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New Exhibit Reveals the Healing Power of Art

Creatives show how art has helped them deal with drug addiction, Parkinson's disease, and more.

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Some men, in the midst of a midlife crisis, turn to fast cars and younger women. Mike Hamers turned to vodka. At age 50, the Gunbarrel resident felt underwhelmed with his life, sunk into a deep depression, and turned to alcohol to help temper his disappointment and regret. Fortunately, it didn’t take long for Hamers to realize the answer to his problems wasn’t at the bottom of a bottle. The only way he could turn his life around, he knew, was to focus on the passion he’d always wished he’d pursued: art.

Four years later, the Dairy Arts Center is playing host to some of Hamers’ work, along with that of others who have found solace through art, in an exhibition he curated called Art As Medicine: Artists in Recovery (on display in the McMahon Gallery until February 26). This is the third show Hamers has curated under the umbrella title of “Artists in Recovery,” but the first two were only open to those recovering from drug or alcohol addiction. He eventually realized that art seemed to help a wide swath of those suffering from illness or trauma, from survivors of sexual assault to those diagnosed with multiple sclerosis. So for this exhibit, more than 30 artists, most of whom hail from Colorado, have produced fiber sculptures, woodwork, photographs, pastels, mixed media, and more to illustrate their struggles and the ultimate redemption they found in the creative process.

“People who can’t find their voice or are afraid to speak or don’t know how to talk about their problems can express themselves creatively through symbology, through color, through the boldest of brush strokes,” Hamers says. “Whatever it is they have to work out, they can get it out of their system through art but can also use it as a tool to get people to understand what they went through.”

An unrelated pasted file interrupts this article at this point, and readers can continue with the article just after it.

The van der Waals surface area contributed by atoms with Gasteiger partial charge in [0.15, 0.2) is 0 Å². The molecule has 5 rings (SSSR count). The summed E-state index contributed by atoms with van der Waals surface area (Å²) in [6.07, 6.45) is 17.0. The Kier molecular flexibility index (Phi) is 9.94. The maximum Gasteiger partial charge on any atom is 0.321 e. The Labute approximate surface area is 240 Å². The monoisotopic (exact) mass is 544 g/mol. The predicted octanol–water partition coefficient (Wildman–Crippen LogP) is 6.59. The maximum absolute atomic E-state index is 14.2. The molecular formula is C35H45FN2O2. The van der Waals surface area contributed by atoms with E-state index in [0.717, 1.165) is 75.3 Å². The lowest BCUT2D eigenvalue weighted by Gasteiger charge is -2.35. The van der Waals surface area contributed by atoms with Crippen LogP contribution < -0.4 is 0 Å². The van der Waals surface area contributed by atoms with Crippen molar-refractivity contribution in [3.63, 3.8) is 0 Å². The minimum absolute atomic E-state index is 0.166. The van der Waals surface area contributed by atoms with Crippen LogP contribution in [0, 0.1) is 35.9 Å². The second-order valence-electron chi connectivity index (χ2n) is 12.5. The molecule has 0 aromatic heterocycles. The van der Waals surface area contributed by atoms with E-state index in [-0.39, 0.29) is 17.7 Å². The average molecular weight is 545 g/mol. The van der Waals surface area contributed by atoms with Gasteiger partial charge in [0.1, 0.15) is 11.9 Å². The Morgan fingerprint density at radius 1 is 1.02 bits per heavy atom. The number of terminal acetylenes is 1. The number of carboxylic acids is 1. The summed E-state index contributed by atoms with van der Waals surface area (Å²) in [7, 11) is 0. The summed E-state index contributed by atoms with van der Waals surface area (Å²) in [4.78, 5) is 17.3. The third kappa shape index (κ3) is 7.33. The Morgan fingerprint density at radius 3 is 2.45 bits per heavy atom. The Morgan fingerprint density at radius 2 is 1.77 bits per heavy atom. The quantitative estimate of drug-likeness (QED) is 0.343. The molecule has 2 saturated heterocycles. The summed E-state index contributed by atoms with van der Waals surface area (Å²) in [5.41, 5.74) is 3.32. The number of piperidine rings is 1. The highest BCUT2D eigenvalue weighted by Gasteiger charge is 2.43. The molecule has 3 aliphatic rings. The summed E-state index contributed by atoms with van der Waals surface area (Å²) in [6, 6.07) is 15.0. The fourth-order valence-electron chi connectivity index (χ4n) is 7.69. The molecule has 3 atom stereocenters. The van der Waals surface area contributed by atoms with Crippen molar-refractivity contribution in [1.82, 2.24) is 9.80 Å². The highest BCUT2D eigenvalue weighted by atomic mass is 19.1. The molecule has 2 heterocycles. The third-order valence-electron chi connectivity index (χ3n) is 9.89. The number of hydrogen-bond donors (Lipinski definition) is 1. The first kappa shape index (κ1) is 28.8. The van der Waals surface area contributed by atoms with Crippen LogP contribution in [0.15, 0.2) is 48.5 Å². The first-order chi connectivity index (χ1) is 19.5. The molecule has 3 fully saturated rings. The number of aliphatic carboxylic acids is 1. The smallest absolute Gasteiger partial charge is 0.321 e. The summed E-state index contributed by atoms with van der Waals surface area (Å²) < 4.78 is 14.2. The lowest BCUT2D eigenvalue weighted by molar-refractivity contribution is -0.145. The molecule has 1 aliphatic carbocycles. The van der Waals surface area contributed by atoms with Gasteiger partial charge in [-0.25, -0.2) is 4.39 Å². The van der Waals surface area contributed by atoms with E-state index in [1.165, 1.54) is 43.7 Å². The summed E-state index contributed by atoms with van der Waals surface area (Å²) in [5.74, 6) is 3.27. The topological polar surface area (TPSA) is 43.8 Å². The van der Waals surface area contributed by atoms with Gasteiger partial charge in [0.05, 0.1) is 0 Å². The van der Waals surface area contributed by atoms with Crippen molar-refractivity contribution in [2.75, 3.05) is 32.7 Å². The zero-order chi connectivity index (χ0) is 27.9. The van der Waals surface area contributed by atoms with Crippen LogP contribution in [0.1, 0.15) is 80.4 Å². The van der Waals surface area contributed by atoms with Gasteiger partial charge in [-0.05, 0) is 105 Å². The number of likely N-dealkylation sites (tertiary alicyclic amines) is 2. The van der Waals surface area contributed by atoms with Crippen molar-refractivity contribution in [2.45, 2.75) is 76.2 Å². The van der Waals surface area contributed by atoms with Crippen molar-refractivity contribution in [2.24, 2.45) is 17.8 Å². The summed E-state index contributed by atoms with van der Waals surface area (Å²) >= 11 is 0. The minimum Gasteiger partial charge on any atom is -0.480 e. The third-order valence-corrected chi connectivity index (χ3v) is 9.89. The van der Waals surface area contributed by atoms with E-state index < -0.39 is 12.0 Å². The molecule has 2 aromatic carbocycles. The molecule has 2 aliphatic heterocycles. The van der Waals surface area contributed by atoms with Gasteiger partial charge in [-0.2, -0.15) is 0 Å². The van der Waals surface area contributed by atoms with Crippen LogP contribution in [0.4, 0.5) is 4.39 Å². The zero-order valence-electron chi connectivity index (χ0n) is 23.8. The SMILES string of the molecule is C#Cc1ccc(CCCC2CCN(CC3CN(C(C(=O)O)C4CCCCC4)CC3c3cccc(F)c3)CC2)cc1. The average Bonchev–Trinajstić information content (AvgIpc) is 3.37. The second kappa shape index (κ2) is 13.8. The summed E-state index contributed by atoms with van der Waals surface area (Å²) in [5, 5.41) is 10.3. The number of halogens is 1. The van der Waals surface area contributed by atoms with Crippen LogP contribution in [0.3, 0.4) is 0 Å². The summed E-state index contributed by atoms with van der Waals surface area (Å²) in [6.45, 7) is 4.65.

That’s certainly the case for Joy Redstone, director of the counseling center at Boulder’s Naropa University. Her mixed-media collage, “Springtime on Sugarloaf” (see in slideshow above), incorporates bullet casings that her family collected while walking on Sugarloaf Mountain—before her husband committed suicide. “Following [that event,] my heart opened, not only to grief but also to beauty,” reads Redstone’s artist statement, which is on display next to her piece in the exhibit. “Every piece of art [I make] carries the same message: That beauty is in the small things, in broken things re-purposed for a new life, that patterns not always immediately discernible can arise when one steps back and seeks perspective.”

Don’t Miss: Michael A. Franklin, chair of the art therapy program at Naropa University, will give a free lecture tonight at 6:30 p.m. on the role of art in the healing process in conjunction with the exhibit.


Follow assistant editor Mary Clare Fischer on Twitter at @mc_fischer.

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